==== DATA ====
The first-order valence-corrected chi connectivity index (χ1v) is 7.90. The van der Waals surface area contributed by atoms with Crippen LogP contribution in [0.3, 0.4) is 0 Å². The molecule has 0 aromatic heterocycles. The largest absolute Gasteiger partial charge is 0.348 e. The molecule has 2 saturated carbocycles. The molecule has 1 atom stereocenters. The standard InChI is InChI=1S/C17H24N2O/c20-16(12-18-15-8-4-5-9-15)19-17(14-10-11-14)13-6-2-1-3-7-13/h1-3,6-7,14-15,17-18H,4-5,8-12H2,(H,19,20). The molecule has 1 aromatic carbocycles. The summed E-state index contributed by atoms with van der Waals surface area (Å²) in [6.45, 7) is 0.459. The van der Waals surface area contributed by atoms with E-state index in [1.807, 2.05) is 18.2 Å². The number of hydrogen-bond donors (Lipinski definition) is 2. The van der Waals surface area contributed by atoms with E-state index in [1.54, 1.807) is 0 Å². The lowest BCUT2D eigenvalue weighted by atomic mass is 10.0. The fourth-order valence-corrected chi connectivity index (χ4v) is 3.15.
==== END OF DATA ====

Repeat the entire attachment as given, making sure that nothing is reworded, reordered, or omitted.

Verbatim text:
The first-order valence-corrected chi connectivity index (χ1v) is 7.90. The van der Waals surface area contributed by atoms with Crippen LogP contribution in [0.3, 0.4) is 0 Å². The molecule has 0 aromatic heterocycles. The largest absolute Gasteiger partial charge is 0.348 e. The molecule has 2 saturated carbocycles. The molecule has 1 atom stereocenters. The standard InChI is InChI=1S/C17H24N2O/c20-16(12-18-15-8-4-5-9-15)19-17(14-10-11-14)13-6-2-1-3-7-13/h1-3,6-7,14-15,17-18H,4-5,8-12H2,(H,19,20). The molecule has 1 aromatic carbocycles. The summed E-state index contributed by atoms with van der Waals surface area (Å²) in [6.45, 7) is 0.459. The van der Waals surface area contributed by atoms with E-state index in [1.807, 2.05) is 18.2 Å². The number of hydrogen-bond donors (Lipinski definition) is 2. The van der Waals surface area contributed by atoms with E-state index in [1.54, 1.807) is 0 Å². The lowest BCUT2D eigenvalue weighted by atomic mass is 10.0. The fourth-order valence-corrected chi connectivity index (χ4v) is 3.15.